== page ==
This blog is a celebration of the nature in the South East and highlights ways you can get involved and explore nature in the region. If you've got news of the South East’s nature that you'd like to share, please contact the RSPB South East office on 01273 775333 or email SERComms@rspb.org.uk
I love living in London. Just when you think you know a place, someone comes along and blows your notions out of the water.
I've been introduced to an amazing new space in Dalston, the Eastern Curve Garden. Anyone who knows the Dalston Peace Mural can find the entrance to this little green, wedge-shaped gem. It was established as a temporary community space but I hope it can find a way to remain. It's got wi-fi, picnic benches and huge potential for wildlife. There are grand plans to manage it with wildlife in mind. Which, in this built-up area, close to Ridley Road market, would be fantastic.
They'll be running a Big Garden Birdwatch event this Saturday. There's another on Tottenham Marshes run by the Wild Place Your Space project. The Friends of Greenwich Park have organised some activities in the Secret Garden and, on Sunday, the RSPB North West London Local Group are out in force in Canons Park. So, plenty to visit if you're not busy checking out the wildlife in your own hood!
For many Lodoners it will be a pretty unique experience; staring out your window for an hour, ignoring the distractions of mobile phones, Wii and online shopping. 60 minutes of peaceful contemplation. If we're not all careful, this 'slow ' approach to life could become habit forming. But, if this gentle activity seems too big a challenge, you can multi-task by having a warm cuppa at the same time or maybe discussing what you see with a partner, children or even a friend. You could post, Twitter or even text sightings if you're going techy cold turkey!
However you do it, thank you for participating. The info people send us helps direct future conservation work, ensuring the species most in need get help. A recent Government report found a fifth of our native birds are now red-listed. That's a worrying trend. Why are so many of our birds struggling to survive... or rephrased .. why aren't more people concerned that our wildlife isn't thriving? Have they not heard of the canaries in the coal mines?
Panic not. Just pull-up a chair to the window, have a pen or pencil and some notepaper close to hand and take direct action for global conservation by recording the birds you see and then sending us the results. You can then class yourself as an eco-warrior. If you're encouraged to do more by the simplicity of this plan, check out the options on offer and aspire to become an eco-chieftan, bravely leading others down a green path to a healthier, greener life ahead.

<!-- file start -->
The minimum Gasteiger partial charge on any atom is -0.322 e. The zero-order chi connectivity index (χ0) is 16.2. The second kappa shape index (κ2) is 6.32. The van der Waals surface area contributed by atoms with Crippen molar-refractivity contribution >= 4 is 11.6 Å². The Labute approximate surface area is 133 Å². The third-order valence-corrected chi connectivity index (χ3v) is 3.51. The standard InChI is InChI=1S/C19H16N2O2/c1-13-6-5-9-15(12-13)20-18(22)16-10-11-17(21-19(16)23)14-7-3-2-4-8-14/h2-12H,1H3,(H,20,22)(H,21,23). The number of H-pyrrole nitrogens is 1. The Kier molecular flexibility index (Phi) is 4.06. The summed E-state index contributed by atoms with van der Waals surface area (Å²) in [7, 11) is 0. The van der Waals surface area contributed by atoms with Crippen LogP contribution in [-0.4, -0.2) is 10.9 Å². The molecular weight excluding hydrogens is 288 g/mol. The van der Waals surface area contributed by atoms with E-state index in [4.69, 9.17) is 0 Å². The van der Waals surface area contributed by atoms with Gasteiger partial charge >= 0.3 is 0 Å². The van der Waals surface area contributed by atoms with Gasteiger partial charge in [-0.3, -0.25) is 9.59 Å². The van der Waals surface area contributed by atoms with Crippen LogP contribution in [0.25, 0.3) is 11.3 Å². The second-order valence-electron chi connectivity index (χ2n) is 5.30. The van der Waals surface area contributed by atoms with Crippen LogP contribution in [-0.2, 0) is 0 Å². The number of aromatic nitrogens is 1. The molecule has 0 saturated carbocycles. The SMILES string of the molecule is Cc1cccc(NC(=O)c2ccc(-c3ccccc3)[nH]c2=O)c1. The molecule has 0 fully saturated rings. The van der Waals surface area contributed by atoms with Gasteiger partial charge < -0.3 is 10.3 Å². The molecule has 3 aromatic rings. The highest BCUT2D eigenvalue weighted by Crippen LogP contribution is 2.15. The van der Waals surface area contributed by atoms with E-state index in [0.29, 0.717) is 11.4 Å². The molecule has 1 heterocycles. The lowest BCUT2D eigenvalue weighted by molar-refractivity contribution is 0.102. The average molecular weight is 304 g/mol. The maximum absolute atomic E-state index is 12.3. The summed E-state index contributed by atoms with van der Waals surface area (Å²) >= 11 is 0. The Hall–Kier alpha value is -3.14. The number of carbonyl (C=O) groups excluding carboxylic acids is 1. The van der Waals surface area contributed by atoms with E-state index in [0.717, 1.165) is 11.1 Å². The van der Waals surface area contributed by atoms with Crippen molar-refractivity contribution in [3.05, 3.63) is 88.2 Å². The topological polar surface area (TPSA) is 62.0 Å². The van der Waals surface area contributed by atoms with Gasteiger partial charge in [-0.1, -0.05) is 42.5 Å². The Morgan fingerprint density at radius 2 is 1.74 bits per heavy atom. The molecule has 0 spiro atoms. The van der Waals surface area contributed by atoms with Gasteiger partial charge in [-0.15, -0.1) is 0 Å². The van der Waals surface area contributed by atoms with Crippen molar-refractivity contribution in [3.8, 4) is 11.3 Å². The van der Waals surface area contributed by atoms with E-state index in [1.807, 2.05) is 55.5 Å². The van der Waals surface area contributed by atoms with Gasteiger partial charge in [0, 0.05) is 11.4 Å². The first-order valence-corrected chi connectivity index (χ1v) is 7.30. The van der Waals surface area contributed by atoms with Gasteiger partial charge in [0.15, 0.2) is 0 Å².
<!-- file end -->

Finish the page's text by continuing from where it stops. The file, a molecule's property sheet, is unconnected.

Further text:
It's been an emotional start to the New Year. Tears of happiness and great sadness.
Now, with the Big Garden Birdwatch looming it's time to pick myself up, shed the extra pounds gained over the seasonal break and step briskly forwards into 2011. For birds, they'll still be looking to maintain or gain weight. In their case, weight loss is a slippery slope towards death. I've said enough in previous blogs about the importance of putting out food for wildlife so won't repeat it again.
There are a number of events being staged as part of the Birdwatch weekend. The Friends of Greenwich Park will be running activities on Saturday 29th. Our Bexley Local Group have a photo exhibition at Hall Place and our reserves, Rainham and Rye Meads are busy too.
The point of the birdwatch is to get a national snapshot every year of the changing numbers of different birds. Comparing results from previous years shows if populations of birds are changing. These changes reflect the health of our surroundings.
It's going to be a busy year. We're already out recruiting new supporters at the Outdoor Show, taking place right now at Excel until the 16th of Jan. It includes the London Bike Show and the London International Boat Show, so everything you need for the outdoors under one roof (well 3 roofs but you know what we mean).
February and March see us out enjoying all we've learned and acquired at The Outdoor Show as we go free range with our Dates with Nature. From mid-February we'll be in Kensington Gardens pointing out the tawny owls that live and breed there. In March, Battersea's herons will be the focus of our telescopes. It's free to use them to get close up views of these amazing dinosaur-like birds and their young.
2011 will be all about enjoying the natural wonders around us and de-stressing with nature. For me, this year's Big Garden Birdwatch will be dedicated to the lovely Nathalie Schorbon, who died suddenly just before Christmas. Her enthusiasm for sharing her great knowledge of wildlife with others will stay with me forever, thanks Nat.